Types of Automatic Hydroponic Houseplant Systems

Given water challenges and soil mechanics, not all plants grow in all areas. This has resulted in crop shortages and some people do not have full access to certain food types. Hydroponics is an indoor farming system that helps grow common vegetables and plants independent of soil and climate.

The automated hydroponic grow system does not use soil, but is automated using sensors and microcontrollers, minimizing human intervention. The user should plant the seedling and set its initial parameters. The system maintains parameters and promotes healthy plant growth.

Ⅰ. Indoor plant technology of automated hydroponic grow system

Indoor plant technology refers to hydroponics or aquaponics, that is, soilless cultivation. This intensive gardening technique promotes good crop yields and harvests throughout the year.

It can be done indoors and outdoors using high-end or low-profile techniques. Many plants can be grown this way, such as tomatoes, cucumbers, root vegetables, herbs, vegetables, and various flowering plants.

Ⅱ. Different types of hydroponic systems

The first step in setting up a hydroponic garden is choosing the system that best suits your needs. Important considerations such as space, what to grow, time, and budget determine the type of system one deserves. The three most basic setups are the wick technique, the hydroponics technique, and the ebb and flow technique. All three systems can be built from individual components or purchased as separate kits.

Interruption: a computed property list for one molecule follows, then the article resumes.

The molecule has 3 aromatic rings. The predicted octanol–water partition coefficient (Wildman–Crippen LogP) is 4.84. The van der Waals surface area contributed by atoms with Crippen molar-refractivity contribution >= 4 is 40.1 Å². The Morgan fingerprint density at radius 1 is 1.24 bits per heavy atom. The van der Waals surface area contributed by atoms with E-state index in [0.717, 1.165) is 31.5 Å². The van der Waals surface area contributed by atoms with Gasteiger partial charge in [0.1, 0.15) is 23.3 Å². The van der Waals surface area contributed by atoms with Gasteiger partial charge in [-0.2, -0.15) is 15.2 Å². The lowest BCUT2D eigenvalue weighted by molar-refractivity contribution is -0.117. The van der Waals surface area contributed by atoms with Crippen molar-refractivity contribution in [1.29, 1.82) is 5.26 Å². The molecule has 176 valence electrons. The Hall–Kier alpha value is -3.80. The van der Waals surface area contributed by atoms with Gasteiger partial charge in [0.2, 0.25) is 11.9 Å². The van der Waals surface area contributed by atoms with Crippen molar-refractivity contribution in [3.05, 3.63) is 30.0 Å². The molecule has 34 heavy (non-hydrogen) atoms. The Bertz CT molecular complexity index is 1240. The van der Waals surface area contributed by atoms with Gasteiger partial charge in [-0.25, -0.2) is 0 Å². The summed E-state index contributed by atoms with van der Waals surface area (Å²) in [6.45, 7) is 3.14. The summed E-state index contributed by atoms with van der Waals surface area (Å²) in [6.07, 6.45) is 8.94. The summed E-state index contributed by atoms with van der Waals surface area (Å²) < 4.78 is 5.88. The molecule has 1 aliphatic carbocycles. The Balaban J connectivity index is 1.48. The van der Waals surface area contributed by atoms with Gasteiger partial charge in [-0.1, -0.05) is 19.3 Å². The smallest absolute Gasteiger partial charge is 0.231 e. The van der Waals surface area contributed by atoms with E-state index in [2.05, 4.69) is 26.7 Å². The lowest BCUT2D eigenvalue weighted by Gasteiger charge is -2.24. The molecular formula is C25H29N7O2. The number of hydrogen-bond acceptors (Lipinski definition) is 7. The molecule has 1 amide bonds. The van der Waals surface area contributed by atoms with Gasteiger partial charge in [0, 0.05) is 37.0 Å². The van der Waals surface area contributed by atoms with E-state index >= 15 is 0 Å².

1. Wick system

This is the simplest and easiest houseplant system with no moving parts. It consists of a reservoir filled with nutrients and water, and above the reservoir, a container filled with growing medium. Both containers are connected by a wick that draws nutrient-laden water into the growing medium. Plant roots absorb nutrients from here. This system is best for beginners, but not for plants that need a lot of water, like lettuce. They are best for growing herbs, peppers and vegetables.

2. hydroponic system

It's also easy to set up a self contained hydroponic system where the plants are placed in a Styrofoam platform that sits on top of a reservoir that stores nutrients and water. The bubbler air pump is attached to the reservoir and delivers oxygen directly to the roots of the plants. This system is best for water-starved plants, but not for long-lived plants like tomatoes.

3. Ebb and flow system

This houseplant system is a little more complicated to design, but it's versatile. The system floods the growing medium with water and nutrient solution, then drains back into the reservoir. The system includes a submersible pump with a timer to do this efficiently. One of the greatest advantages of this system is the ability to use time to customize the plant's watering schedule based on plant size, temperature and humidity.

The automated hydroponic grow system is easy to set up and maintain. It has a modern style, fits in all rooms of the house and produces a fully grown plant within a month.